Equity investors approve of China-US deal, but bond investors don’t; US factory data unchanged, others weaker; ECB adjustment; Sydney house prices fall; UST 10yr at 2.99%; oil and gold up; NZ$1 = 69.3 USc; TWI-5 = 73.8

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Here’s our summary of key events overnight that affect New Zealand, with news some investors are pinning a lot on post-G20 assumptions, others are far more sceptical.

All eyes are on markets to assess investor reactions to the G20 summit decisions between the US and China. Yesterday, Shanghai raced higher, up +2.6% narrowing their 2018 loss to -20.7%. Today, Wall Street’s S&P500 index is up in midday trade, showing a daily gain of +1% and that means its full 2018 gain is just +3.2%.

Equity markets may have given a thumbs up, but bond markets are far more sceptical. In fact the UST 2-10 curve is now under +17 bps and at that is its lowest level since June 2007. This is a sharp reduction from yesterday’s +20 bps and last week’s +23 bps. But at least its not negative yet. In four of the past four instances when this differential turns negative, the US falls into a recession lasting at least six months.

Meanwhile in the engine room of the real American economy, construction spending fell for a third straight month, while private-sector figures showed an uptick in manufacturing order growth but offered a mixed view on overall factory activity.

In Mexico their factory sector slipped into a contraction, while Canada achieved a small gain in an already healthy expansion.

China’s factories have stopped expanding, but they aren’t yet contracting either. Clearly Shanghai investors think that is about to change for the better.

In Europe, the ECB is to adjust the capital shares of its member national central banks, a step that will have implications for its bond-buying program and the amount of stimulus reaching the euro area’s weakest members.

In Australia, CoreLogic reports that since peaking in July last year, Sydney’s housing market is down -9.5% which is on track to eclipse the previous record peak-to-trough decline set during the last recession when values fell -9.6% between 1989 and 1991. Melbourne dwelling values peaked four months later than Sydney, in November 2017, and have since fallen by -5.8% through to the end of November 2018.

Although their core housing markets might be weak, their equity markets caught the US-China truce bug, rising +1.8% yesterday. Those investors are betting that China is the winner here and they will need more of what Australia sells them. The only problem is that they are not looking at the iron ore price; it fell -10% over the past few days.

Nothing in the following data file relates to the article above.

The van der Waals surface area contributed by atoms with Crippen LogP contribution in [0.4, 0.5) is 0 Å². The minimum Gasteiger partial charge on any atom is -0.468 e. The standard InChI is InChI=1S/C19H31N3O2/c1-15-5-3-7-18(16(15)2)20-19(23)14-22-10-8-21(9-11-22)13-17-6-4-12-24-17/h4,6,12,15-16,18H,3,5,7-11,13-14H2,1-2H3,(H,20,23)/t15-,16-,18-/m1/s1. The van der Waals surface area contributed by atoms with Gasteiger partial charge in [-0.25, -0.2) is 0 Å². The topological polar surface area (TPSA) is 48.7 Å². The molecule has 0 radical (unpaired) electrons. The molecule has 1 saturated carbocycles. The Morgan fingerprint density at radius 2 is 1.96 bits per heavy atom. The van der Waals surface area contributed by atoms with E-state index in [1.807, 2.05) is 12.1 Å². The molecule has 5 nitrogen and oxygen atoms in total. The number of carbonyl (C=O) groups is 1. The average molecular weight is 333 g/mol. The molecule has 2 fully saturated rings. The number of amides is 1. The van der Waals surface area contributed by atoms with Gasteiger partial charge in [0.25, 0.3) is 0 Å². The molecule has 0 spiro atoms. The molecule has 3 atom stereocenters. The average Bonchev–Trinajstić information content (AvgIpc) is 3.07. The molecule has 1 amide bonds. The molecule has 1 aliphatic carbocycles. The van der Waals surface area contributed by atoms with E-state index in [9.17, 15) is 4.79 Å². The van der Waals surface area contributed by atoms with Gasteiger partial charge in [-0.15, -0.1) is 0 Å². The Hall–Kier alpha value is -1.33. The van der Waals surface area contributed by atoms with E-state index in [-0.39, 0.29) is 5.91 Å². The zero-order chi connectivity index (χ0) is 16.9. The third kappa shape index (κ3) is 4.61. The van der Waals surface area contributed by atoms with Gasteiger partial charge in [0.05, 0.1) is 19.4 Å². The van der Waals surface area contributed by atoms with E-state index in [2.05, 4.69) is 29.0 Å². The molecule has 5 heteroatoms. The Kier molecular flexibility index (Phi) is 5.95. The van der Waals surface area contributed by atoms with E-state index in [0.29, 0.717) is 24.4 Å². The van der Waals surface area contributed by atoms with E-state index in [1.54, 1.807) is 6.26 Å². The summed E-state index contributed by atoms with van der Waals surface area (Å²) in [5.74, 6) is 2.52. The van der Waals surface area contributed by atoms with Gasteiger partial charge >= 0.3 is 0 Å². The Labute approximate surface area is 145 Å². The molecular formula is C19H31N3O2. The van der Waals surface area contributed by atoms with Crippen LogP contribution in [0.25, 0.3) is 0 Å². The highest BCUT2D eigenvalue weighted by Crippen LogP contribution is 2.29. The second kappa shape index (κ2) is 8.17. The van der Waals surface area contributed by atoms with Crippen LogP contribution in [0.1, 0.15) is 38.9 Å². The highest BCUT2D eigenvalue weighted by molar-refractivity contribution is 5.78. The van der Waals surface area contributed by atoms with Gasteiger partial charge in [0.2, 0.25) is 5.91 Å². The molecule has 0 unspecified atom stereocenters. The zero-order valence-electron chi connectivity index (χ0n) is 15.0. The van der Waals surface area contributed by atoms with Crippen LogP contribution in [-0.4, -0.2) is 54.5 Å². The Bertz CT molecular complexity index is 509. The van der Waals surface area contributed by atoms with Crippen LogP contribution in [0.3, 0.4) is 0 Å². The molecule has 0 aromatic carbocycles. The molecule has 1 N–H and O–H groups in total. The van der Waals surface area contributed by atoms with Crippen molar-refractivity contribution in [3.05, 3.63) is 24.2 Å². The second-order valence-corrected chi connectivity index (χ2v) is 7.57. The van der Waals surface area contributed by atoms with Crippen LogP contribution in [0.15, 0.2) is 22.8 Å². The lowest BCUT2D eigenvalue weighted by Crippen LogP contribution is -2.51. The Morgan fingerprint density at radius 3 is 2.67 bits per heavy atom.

Tomorrow we get data on Australia’s Q3 GDP growth. It is expected to come in at +3.3% pa, just marginally lower than the +3.4% result for the June quarter. This result will have an outsized influence on the NZD if it surprises.

The UST 10yr yield is unchanged at 2.99%. More importantly however, their 2-10 curve has slipped another -3 bps to now be under +17 bps and its lowest since June 2007. The Aussie Govt 10yr is at 2.60% (up +1 bp), the China Govt 10yr is at 3.40% and up +2 bps, while the NZ Govt 10 yr is at 2.61% and also up +2 bps.

Gold is up +US$11 to US$1,233/oz.

US oil prices are higher today having gained about +US$1 US$52.50/bbl. The Brent benchmark is now just on US$61/bbl. Russia and Saudi Arabia have agreed to extend their production cuts.

The Kiwi dollar is starting today firmer again at 69.3 USc, which is a ½c gain overnight and its highest since mid June. On the cross rates we are unchanged at 94.2 AUc, and up at 61.1 euro cents. That puts the TWI-5 at up to 73.8 and its highest since April.

Bitcoin is sharply lower, now at US$3,812 which is a -6.8% loss overnight. This rate is charted in the exchange rate set below.

This chart is animated here.

The easiest place to stay up with event risk today is by following our Economic Calendar here ».

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End of day UTC
Source: CoinDesk

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